Blacking out Reddit isn’t enough. Let’s take it a step further.

Social Commentary Tech/Internet

The Reddit blackout is a good start, but it’s not enough. Here’s a better strategy.

The past week, thousands of Reddit communities have taken part in a “blackout”, where they set the communities to private and made them inaccessible. This is being done in protest of an upcoming change in Reddit policy, which states that they’ll be charging developers for access to their API. Basically, this means that anyone who wants to make a third party Reddit app will have to pay Reddit a fee to do so. Christian Selig, the developer of a Reddit app called “Apollo”, said that he would have to pay Reddit somewhere around $20 million a year to keep his app running. Selig said his app would be pulled at the end of June, right before Reddit’s new policy takes effect. Many of the site’s moderators, who are unpaid volunteers, rely on third party apps like Selig’s to moderate, and many users also use these apps instead of the default Reddit app.

Also affected by the Reddit blackout are Google results. Adding “Reddit” to the end of a Google search has become common practice for many people seeking help or troubleshooting, since most of the other results are often irrelevant junk from sites abusing SEO for increased visibility, or Quora, which is full of convoluted, long, and ultimately useless replies. Like it or not, Reddit has become a useful source of information for those with problems. Now because of the blackout, Googlers are starting to realize just how truly useless the search engine has become for finding things.

Reddit CEO Steve Huffman’s response was dismissive, saying that he expected the “blow up” to pass. The original plan was to “blackout” the boards for 48 hours, but many boards have extended that to indefinitely after Huffman’s apparent disregard for the concerns of the Reddit community. His exact quote, from an internal memo:

“There’s a lot of noise with this one. Among the noisiest we’ve seen. Please know that our teams are on it, and like all blowups on Reddit, this one will pass as well.”

It gets worse.

After the 48 hours passed, many boards refused to open back up, thanks in part to Huffman’s dismissive response. Reports began coming in on other social media sites that Reddit administrators and “super-mods” were going in and reopening some of the boards themselves, then removing the moderators taking part in the protest and replacing them with moderators who were willing to toe the line. Essentially, “liberal and progressive” Reddit used old-school strikebreaker techniques to forcibly reopen the site. As of this writing, some boards have also voluntarily opened back up, while others remain private in protest.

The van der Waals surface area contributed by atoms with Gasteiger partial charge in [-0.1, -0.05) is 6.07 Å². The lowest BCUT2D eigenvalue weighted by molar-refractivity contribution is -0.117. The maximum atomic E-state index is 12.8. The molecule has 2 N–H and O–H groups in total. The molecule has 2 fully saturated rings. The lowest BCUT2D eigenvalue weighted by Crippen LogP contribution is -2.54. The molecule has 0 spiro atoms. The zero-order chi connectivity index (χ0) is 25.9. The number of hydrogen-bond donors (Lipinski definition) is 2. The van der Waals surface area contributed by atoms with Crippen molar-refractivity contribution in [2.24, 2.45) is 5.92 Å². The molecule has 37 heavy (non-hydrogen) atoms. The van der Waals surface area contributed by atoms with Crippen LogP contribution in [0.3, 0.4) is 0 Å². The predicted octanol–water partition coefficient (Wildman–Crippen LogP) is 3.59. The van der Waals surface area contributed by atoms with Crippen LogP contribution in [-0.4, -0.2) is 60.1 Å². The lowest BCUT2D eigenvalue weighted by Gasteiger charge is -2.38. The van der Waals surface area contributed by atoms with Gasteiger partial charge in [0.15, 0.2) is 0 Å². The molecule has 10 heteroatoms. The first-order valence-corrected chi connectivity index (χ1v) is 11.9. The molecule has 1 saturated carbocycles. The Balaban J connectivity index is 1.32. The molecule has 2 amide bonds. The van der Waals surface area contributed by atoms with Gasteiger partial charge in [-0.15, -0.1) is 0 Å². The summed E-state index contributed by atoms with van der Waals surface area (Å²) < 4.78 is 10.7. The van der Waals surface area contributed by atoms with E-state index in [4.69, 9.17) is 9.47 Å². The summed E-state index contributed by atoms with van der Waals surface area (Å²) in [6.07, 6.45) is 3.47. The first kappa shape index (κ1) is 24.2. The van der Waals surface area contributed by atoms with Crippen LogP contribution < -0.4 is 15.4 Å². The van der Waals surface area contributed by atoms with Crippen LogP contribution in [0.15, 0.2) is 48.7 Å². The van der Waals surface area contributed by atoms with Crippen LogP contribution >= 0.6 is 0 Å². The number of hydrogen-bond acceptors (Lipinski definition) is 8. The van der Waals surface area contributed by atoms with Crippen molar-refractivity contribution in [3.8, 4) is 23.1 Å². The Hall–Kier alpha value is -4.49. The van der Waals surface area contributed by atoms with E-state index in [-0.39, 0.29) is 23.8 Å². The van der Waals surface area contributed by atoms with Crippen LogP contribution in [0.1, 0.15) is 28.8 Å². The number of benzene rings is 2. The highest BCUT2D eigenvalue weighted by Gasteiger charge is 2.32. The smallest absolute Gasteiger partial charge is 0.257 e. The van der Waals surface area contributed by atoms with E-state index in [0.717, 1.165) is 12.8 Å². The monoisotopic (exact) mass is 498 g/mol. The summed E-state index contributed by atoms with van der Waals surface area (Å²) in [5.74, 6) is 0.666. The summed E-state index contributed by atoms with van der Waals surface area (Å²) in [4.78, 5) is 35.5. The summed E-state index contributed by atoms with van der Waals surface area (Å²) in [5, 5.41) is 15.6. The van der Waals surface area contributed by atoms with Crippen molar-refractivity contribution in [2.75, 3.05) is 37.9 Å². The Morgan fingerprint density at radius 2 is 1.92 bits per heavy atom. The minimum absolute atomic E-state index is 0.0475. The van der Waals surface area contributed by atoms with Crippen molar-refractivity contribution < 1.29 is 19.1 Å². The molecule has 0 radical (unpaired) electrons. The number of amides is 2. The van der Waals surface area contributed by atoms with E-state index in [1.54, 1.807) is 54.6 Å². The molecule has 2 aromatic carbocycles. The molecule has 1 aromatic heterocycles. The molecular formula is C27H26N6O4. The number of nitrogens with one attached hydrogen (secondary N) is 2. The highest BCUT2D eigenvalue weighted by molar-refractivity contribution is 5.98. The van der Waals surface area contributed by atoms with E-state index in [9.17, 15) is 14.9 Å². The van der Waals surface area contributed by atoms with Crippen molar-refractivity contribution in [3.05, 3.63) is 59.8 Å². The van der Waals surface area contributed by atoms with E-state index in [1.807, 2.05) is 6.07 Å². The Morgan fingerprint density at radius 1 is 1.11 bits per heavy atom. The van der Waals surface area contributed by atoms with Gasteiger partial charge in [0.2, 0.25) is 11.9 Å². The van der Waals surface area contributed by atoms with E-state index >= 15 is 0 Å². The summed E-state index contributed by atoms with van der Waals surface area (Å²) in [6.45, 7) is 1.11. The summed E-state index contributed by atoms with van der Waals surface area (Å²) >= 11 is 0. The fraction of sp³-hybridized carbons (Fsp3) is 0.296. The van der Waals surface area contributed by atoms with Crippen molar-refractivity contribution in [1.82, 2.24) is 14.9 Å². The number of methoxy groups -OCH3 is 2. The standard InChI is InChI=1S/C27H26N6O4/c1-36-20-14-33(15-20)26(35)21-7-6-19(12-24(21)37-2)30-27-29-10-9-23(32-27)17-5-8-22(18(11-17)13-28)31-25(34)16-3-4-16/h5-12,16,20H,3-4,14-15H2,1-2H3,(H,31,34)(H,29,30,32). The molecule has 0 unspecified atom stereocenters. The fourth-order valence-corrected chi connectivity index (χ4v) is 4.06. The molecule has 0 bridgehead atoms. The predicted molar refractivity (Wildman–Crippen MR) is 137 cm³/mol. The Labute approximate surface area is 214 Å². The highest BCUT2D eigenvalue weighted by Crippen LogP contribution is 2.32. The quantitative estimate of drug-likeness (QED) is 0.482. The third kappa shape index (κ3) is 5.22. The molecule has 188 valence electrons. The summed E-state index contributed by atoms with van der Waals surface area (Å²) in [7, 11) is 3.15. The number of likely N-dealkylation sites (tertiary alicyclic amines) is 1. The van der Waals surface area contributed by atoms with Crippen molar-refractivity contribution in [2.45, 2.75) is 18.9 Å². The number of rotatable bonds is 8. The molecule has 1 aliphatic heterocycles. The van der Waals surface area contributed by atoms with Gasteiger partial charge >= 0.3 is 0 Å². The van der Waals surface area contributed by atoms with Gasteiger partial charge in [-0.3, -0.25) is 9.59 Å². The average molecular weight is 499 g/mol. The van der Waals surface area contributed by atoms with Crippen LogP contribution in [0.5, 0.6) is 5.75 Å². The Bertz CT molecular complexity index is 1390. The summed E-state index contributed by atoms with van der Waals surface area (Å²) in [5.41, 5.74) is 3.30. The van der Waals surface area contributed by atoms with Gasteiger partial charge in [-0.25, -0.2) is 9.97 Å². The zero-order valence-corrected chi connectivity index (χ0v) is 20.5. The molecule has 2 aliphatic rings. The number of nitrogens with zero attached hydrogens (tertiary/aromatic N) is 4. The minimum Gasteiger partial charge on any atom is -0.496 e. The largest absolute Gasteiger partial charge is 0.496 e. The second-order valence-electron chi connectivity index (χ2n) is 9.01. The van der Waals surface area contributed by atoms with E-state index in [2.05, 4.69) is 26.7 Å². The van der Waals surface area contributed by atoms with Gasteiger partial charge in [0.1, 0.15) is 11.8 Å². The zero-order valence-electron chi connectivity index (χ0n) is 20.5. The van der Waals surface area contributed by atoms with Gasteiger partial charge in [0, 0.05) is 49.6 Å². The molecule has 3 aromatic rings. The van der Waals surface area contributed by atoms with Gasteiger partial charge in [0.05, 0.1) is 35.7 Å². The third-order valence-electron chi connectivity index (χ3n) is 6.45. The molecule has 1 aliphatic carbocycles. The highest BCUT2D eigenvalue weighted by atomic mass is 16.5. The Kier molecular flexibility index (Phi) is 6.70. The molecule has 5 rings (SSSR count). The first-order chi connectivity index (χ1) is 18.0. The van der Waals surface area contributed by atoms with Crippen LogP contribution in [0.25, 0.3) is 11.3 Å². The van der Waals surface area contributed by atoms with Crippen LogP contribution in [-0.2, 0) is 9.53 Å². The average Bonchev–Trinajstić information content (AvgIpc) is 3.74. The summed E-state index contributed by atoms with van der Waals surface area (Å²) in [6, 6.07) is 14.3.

I have an alternative method of protest that Reddit moderators can implement, one that would be arguably more effective than simply blacking out the boards.

Keep the boards open, but refuse to moderate them.

I’m calling for a Reddit moderator strike.

If Reddit moderators want to really send a message to the site’s owners, they can simply sit back and do nothing. Disable all the auto-moderator bots too, any filters, whatever. Let the site turn into one giant free-for-all of spam, racism, flame wars, and shitposting, making the site not advertiser-friendly and hurting Reddit’s bottom line more than blacking out the boards.

This would also cause an exodus of users, since peoples’ feeds would suddenly become filled with stuff they don’t want to read or see, like racism, homophobia, or Pepe the frog. If something like this were to happen 4chan would most certainly join in on the fun, causing the site to effectively burn to the ground as Reddit’s super-mod team struggled to keep up with the arduous task of moderating millions of posts and fending off a full-scale raid from not just 4chan but also disgruntled Redditors protesting the API policy. Their only real recourse would be to shut the boards for a while and hope everything blows over. Meanwhile advertisers begin pulling out of Reddit, since they don’t want to be associated with this controversy, and they certainly don’t want to be associated with an unmoderated public forum full of trolls posting offensive stuff. At this point if Reddit doesn’t want to lose money and save what’s left of their public image they’ll abandon their plans to charge people for access to their API and yield to the demands of developers.

The blackout was a good idea, but now it’s time to up the ante and show the owners of Reddit that their policy is unacceptable, and if they won’t listen to their moderators and users then they’re going to pay the price, quite literally.


The founder and owner of AJnet, and the current king of internet ranting. Hailing from the fine village of Northeast Philadelphia, AJ has been creating content on the internet for over 15 years. None of it has really been funny or entertaining, but he keeps trying anyway. When he’s not creating new articles for the site, he can be found watching anime or playing retro video games.